NICU Admission Up in the U.S.

NICU
According to an article published in JAMA Pediatrics, admissions rates for newborns at neonatal intensive care units (NICUs) in the U.S. are increasing and questions are now being raised as to the possibility of overuse of this highly specialised and expensive care.
Since the NICU opened in the U.S. 55 years ago, neonatal mortality rate has declined from 18.73 per 1000 live births to 4.04 per 1000 live births in 2012. In this paper, the researchers examine trends in neonatal intensive care for newborns in the U.S. and how neonatal care relates to newborn care. 
The researchers analysed data for approximately 18 million live births to U.S. residents from January 2007 to December 2012. They found that the overall admission rates in NICU increased from 64.0 to 77.9 per 1,000 live births. The increase was consistent among all birth weight categories. They also found that n 2012 there were 43 NICU admissions per 1,000 normal-birth-weight infants while the admission rate for very low-birth weight infants was 844.1 per 1,000 live births.  Between 2007 and 2012, higher birth weight newborns were increasingly admitted in the NICUs and by 2012, approximately half of all NICU admissions were for normal-birth-weight infants or those born at 37 weeks gestation or older.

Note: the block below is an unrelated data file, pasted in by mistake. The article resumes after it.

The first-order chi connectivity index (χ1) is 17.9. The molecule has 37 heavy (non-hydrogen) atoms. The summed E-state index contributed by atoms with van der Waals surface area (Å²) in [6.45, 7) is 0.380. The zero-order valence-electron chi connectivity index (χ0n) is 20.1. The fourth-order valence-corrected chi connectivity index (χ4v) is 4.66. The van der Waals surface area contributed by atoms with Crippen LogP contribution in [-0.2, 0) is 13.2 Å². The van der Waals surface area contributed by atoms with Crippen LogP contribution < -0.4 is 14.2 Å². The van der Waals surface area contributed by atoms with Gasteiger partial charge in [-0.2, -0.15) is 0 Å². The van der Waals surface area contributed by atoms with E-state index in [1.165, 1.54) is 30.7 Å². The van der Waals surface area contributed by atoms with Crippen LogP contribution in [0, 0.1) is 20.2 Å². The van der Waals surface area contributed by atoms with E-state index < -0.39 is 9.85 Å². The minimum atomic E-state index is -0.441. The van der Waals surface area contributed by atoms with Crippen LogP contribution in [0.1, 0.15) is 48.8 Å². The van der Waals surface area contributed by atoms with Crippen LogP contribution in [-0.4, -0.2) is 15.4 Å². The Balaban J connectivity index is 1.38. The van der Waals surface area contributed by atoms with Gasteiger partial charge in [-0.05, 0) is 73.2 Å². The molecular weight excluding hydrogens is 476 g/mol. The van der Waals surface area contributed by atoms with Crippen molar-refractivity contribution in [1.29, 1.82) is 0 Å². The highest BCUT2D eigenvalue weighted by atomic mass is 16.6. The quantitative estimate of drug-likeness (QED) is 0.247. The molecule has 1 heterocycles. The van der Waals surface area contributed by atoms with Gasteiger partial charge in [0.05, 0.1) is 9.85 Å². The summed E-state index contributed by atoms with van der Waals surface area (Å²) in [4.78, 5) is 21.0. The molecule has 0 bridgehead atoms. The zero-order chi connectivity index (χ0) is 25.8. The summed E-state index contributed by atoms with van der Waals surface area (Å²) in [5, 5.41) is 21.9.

“Newborns in the United States are increasingly likely to be admitted to a NICU, and these units are increasingly caring for normal-birth-weight and term infants. The implications of these trends are not clear, but our findings raise questions about how this high-intensity resource is being used,” the study concludes.
In an accompanying editorial, Aaron E. Carroll, M.D., M.S., of the Indiana University School of Medicine, Indianapolis, stresses the importance of these findings as they do not prove that the increased use of NICU is fraudulent or wasteful. However, he points out that while these admissions may be completely justified, they are still expensive and carry potential harm.  "If hospitals want to argue that NICUs are necessary, they will need to prove that the need exists, especially in light of the increasing share of infants admitted who are at or near full term. If hospitals are unable to demonstrate that NICUs are necessary, then it is very likely that, at some point in the near future, policies will force them to reduce those admissions, which will have major implications for NICU and hospital finances.”
Image Credit: Wikimedia Commons 

References:

Harrison, Wade. Goodman, David. (2015) Epidemiologic Trends in Neonatal Intensive Care, 2007-2012. JAMA Pediatrics. doi:10.1001/jamapediatrics.2015.1305


Published on : Mon, 27 Jul 2015


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NICU, neonatal care, NICU admissions, new-born birth weight, hospital finances According to an article published in Jama Pediatrics, admissions rates for newborns at neonatal intensive care units (NICUs) in the U.S. are increasing and questions are now being raised as to the possibility of overuse of this highly specialized and expe

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